It is thanks to the commitment of our supporters that Greenhouse Sports coaches were able to support nearly 7,500 young Londoners throughout 2020, from some of the most disadvantaged postcodes, on a daily basis. Our supporters; the donors, corporate partners and volunteers, really are making a difference and that drives us to keep aiming higher and further, engaging more youngsters with our coaches and programmes.

Despite the challenges, I am optimistic for the future. There has never been a greater need for us to raise our game and do all we can to level the playing field for young Londoners. 

Thank you, 
Béatrice Butsana-Sita 

Béatrice Butsana-Sita
CEO

Anam's Story

Anam's Story

Anam is sitting in the hot summer sunshine bouncing a ball back and forth to her sports coach without a care in the world. Few onlookers would suspect that just a few months ago the same teenager was subject to panic attacks so crippling they could render her partially unconscious.

Numerous interventions - including cognitive behavioural therapy (CBT) and counselling - were tried and sadly failed until a remedy was finally found in the form of volleyball.

And her new-found confidence in the opportunities being offered by Greenhouse Sports enabled her to take a giant leap towards a trip organised by the charity and her school just before the outbreak of Covid-19 across Europe, in February.
The school team travelled to Conegliano, in Northern Italy, to watch a major volleyball game, and later to Venice to see the sights. Now, when Anam suffers a panic attack it is the photographs of this trip she turns to in order to ground herself and find joy.

And during lockdown, it was volleyball and her coach Luca once again, which helped reduce Anam’s anxiety. “During lockdown Luca kept in touch which really made me feel like I was being acknowledged. She even gave me the responsibility of leading some warm-up drills,” she says.

I love the sport but it is really the coach Luca who I have to thank for making the biggest difference to my life.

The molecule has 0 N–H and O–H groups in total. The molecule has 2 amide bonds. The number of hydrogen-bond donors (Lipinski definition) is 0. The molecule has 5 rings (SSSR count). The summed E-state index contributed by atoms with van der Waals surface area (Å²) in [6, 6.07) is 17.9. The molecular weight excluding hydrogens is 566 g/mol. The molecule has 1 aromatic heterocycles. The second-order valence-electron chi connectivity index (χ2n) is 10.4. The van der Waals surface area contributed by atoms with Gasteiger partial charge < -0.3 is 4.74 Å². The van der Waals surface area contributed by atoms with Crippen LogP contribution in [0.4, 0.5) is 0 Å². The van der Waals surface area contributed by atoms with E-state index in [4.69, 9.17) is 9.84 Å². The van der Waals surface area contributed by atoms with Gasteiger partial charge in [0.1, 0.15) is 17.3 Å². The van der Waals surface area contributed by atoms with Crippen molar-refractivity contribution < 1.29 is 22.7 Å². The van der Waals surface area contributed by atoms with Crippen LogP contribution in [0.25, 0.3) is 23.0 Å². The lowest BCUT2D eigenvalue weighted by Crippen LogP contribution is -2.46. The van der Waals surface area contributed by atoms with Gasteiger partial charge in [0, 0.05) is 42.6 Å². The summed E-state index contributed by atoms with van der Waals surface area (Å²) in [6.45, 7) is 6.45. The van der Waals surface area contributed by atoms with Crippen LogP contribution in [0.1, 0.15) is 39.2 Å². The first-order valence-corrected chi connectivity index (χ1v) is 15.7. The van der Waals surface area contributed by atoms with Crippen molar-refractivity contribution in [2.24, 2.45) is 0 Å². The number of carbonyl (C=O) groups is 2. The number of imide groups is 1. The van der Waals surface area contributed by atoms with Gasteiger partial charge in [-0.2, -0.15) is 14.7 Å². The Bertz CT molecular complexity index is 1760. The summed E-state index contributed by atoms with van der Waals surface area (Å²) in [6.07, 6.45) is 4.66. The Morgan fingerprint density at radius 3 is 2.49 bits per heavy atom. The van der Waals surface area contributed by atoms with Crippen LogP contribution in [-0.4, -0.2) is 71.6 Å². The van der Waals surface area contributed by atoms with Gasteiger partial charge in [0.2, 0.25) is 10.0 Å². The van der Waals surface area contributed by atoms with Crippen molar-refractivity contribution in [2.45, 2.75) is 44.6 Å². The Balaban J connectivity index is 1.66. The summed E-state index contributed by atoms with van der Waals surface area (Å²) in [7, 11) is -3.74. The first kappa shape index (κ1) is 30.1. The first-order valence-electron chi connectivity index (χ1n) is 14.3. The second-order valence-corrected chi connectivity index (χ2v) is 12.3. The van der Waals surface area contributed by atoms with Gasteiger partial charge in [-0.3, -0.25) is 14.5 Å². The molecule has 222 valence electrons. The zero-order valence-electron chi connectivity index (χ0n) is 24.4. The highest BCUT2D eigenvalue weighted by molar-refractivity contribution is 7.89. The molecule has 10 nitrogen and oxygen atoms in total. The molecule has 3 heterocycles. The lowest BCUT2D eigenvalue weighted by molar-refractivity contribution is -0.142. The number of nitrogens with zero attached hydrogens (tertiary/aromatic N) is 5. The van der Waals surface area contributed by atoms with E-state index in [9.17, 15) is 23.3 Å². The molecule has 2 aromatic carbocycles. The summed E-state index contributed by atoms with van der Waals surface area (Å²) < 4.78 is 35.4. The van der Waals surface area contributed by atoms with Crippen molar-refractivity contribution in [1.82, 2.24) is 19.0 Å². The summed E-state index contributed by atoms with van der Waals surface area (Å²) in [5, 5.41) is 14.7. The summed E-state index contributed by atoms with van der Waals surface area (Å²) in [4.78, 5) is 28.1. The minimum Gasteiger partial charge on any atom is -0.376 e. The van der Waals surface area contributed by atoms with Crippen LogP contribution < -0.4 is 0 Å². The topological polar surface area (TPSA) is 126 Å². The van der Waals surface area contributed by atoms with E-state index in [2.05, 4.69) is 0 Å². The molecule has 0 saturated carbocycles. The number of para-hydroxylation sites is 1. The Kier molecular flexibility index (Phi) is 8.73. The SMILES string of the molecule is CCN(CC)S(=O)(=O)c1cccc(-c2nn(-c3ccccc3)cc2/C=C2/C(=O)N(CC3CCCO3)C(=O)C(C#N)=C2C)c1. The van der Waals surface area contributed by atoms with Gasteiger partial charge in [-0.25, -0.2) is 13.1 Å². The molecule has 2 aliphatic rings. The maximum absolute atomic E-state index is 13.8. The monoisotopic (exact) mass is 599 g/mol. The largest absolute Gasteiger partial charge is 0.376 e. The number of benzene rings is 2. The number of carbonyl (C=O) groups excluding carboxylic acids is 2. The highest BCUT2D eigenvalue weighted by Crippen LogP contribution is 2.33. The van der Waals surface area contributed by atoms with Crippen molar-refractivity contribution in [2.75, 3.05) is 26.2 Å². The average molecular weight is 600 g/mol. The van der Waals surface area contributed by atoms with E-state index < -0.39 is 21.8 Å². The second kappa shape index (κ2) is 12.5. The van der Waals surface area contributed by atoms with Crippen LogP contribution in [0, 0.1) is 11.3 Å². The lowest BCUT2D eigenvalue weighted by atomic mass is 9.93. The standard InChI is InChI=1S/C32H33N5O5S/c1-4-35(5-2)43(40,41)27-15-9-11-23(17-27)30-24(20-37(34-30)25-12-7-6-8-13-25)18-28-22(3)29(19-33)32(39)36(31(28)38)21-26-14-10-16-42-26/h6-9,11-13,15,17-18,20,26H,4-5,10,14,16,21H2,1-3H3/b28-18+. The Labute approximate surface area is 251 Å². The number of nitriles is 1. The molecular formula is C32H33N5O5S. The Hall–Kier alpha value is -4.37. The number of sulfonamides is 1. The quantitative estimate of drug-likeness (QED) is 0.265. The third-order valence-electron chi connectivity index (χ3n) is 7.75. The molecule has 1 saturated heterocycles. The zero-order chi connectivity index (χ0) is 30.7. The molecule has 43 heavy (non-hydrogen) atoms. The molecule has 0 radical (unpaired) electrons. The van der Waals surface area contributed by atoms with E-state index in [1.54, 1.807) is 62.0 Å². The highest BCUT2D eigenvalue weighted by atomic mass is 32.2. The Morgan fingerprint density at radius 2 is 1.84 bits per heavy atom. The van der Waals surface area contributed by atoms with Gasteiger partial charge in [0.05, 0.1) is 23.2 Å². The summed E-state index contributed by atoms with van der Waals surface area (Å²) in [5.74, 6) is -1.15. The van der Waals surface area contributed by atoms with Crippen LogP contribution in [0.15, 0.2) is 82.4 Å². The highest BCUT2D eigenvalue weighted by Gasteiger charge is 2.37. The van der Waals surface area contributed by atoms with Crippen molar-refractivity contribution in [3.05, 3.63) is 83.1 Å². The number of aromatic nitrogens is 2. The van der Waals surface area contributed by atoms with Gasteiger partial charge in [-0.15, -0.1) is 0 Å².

According to Anam’s mother Farhat, 46, the emergence of Greenhouse Sports in Anam’s life has made a difference to the wellbeing of the entire family.

A former art teacher who emigrated from Pakistan in 2000, she admits that she and her children have had to face many challenges.

“Before my eldest daughter was born, I lived in Lancashire where my husband’s parents are based. But he lived in London so there was a lot of travelling back and forth on coaches. I had no family here and missed my old life in Pakistan, where I got married outside of my family. My health declined after my marriage which was challenging and I was eventually diagnosed with complex PTSD (post traumatic stress disorder) but I was expected to stay in the UK.

“Back in Pakistan I had two jobs and my own identity. I taught Modern Art at the Fatima Jinnah University and at the Army College, both in Rawalpindi. I love all artists from the Old Masters to contemporary Cubists. After my first child was born and we moved to London, I continued to pursue my love of art as a hobby and also opened a costume design shop. Dress-making is another passion.”

Dressed in one of her own stylish creations, Farhat frequently rubs her hands together as she talks about her children’s challenges. 

“Some of my children have been very impacted by the complications in the marriage and taking care of their needs meant I had to give up my shop and begin working from home. 

“My older children have needed a lot of support and, in a way, Anam has suffered because of that – she is the middle child. By 2017, she had started collapsing in school and she was referred to CAMHS (Child & Adolescent Mental Health Service) but she refused conventional therapy and continued to struggle.

“Anam has severe panic attacks which can last between 1-2 hours. The attacks are sometimes so severe that she cannot stand afterwards and once I had to call 999.